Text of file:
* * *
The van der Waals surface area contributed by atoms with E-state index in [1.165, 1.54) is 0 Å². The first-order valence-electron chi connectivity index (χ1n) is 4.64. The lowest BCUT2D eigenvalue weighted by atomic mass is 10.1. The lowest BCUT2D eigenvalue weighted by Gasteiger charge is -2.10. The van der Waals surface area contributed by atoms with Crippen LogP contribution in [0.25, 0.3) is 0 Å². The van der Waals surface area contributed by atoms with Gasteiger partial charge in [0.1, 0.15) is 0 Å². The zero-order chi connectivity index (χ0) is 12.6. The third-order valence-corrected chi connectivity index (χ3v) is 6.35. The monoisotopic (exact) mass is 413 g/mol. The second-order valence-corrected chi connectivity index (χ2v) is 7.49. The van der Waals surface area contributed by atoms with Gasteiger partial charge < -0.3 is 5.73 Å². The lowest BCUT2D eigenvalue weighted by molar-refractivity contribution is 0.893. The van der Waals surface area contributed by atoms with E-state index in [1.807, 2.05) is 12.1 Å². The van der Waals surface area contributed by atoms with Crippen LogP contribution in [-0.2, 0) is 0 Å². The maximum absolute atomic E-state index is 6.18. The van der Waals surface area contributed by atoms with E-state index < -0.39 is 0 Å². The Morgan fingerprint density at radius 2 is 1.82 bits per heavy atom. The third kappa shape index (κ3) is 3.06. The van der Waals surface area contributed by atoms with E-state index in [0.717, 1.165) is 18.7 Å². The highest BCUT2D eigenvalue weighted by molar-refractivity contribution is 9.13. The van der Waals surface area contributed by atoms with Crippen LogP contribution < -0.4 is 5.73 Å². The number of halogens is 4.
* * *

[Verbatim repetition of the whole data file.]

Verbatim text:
The van der Waals surface area contributed by atoms with E-state index in [1.165, 1.54) is 0 Å². The first-order valence-electron chi connectivity index (χ1n) is 4.64. The lowest BCUT2D eigenvalue weighted by atomic mass is 10.1. The lowest BCUT2D eigenvalue weighted by Gasteiger charge is -2.10. The van der Waals surface area contributed by atoms with Crippen LogP contribution in [0.25, 0.3) is 0 Å². The van der Waals surface area contributed by atoms with Gasteiger partial charge in [0.1, 0.15) is 0 Å². The zero-order chi connectivity index (χ0) is 12.6. The third-order valence-corrected chi connectivity index (χ3v) is 6.35. The monoisotopic (exact) mass is 413 g/mol. The second-order valence-corrected chi connectivity index (χ2v) is 7.49. The van der Waals surface area contributed by atoms with Gasteiger partial charge < -0.3 is 5.73 Å². The lowest BCUT2D eigenvalue weighted by molar-refractivity contribution is 0.893. The van der Waals surface area contributed by atoms with E-state index in [1.807, 2.05) is 12.1 Å². The van der Waals surface area contributed by atoms with Crippen LogP contribution in [-0.2, 0) is 0 Å². The maximum absolute atomic E-state index is 6.18. The van der Waals surface area contributed by atoms with E-state index < -0.39 is 0 Å². The Morgan fingerprint density at radius 2 is 1.82 bits per heavy atom. The third kappa shape index (κ3) is 3.06. The van der Waals surface area contributed by atoms with E-state index in [0.717, 1.165) is 18.7 Å². The highest BCUT2D eigenvalue weighted by molar-refractivity contribution is 9.13. The van der Waals surface area contributed by atoms with Crippen LogP contribution < -0.4 is 5.73 Å². The number of halogens is 4.